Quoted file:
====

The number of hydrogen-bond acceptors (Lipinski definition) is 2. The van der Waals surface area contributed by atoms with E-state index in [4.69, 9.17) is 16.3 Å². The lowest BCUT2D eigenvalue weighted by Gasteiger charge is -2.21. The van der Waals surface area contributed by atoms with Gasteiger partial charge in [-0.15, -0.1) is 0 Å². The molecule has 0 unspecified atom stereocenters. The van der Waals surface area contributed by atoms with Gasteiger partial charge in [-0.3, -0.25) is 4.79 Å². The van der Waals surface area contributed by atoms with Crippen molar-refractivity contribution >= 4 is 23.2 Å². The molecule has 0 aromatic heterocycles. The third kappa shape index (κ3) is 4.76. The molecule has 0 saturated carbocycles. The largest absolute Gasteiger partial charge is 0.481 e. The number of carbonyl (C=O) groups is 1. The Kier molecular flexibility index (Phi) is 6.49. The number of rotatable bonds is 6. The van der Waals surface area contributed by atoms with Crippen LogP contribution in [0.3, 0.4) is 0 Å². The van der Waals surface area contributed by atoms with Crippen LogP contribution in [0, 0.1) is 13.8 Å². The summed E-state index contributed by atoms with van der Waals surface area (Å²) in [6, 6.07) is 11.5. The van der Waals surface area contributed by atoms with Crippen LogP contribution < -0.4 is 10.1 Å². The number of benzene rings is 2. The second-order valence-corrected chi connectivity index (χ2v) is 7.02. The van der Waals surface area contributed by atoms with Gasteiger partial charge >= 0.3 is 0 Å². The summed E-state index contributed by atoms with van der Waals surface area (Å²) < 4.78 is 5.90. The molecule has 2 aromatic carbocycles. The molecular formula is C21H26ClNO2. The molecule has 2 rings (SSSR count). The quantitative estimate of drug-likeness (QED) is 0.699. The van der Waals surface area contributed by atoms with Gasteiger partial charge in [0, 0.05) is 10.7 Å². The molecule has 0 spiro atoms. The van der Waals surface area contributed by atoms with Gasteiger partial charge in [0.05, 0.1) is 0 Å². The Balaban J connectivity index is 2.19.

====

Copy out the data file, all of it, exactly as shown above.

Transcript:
The number of hydrogen-bond acceptors (Lipinski definition) is 2. The van der Waals surface area contributed by atoms with E-state index in [4.69, 9.17) is 16.3 Å². The lowest BCUT2D eigenvalue weighted by Gasteiger charge is -2.21. The van der Waals surface area contributed by atoms with Gasteiger partial charge in [-0.15, -0.1) is 0 Å². The molecule has 0 unspecified atom stereocenters. The van der Waals surface area contributed by atoms with Gasteiger partial charge in [-0.3, -0.25) is 4.79 Å². The van der Waals surface area contributed by atoms with Crippen molar-refractivity contribution >= 4 is 23.2 Å². The molecule has 0 aromatic heterocycles. The third kappa shape index (κ3) is 4.76. The molecule has 0 saturated carbocycles. The largest absolute Gasteiger partial charge is 0.481 e. The number of carbonyl (C=O) groups is 1. The Kier molecular flexibility index (Phi) is 6.49. The number of rotatable bonds is 6. The van der Waals surface area contributed by atoms with Crippen LogP contribution in [0.3, 0.4) is 0 Å². The van der Waals surface area contributed by atoms with Crippen LogP contribution in [0, 0.1) is 13.8 Å². The summed E-state index contributed by atoms with van der Waals surface area (Å²) in [6, 6.07) is 11.5. The van der Waals surface area contributed by atoms with Crippen LogP contribution < -0.4 is 10.1 Å². The number of benzene rings is 2. The second-order valence-corrected chi connectivity index (χ2v) is 7.02. The van der Waals surface area contributed by atoms with Gasteiger partial charge >= 0.3 is 0 Å². The summed E-state index contributed by atoms with van der Waals surface area (Å²) < 4.78 is 5.90. The molecule has 2 aromatic carbocycles. The molecular formula is C21H26ClNO2. The molecule has 2 rings (SSSR count). The quantitative estimate of drug-likeness (QED) is 0.699. The van der Waals surface area contributed by atoms with Gasteiger partial charge in [0, 0.05) is 10.7 Å². The molecule has 0 spiro atoms. The van der Waals surface area contributed by atoms with Gasteiger partial charge in [0.05, 0.1) is 0 Å². The Balaban J connectivity index is 2.19.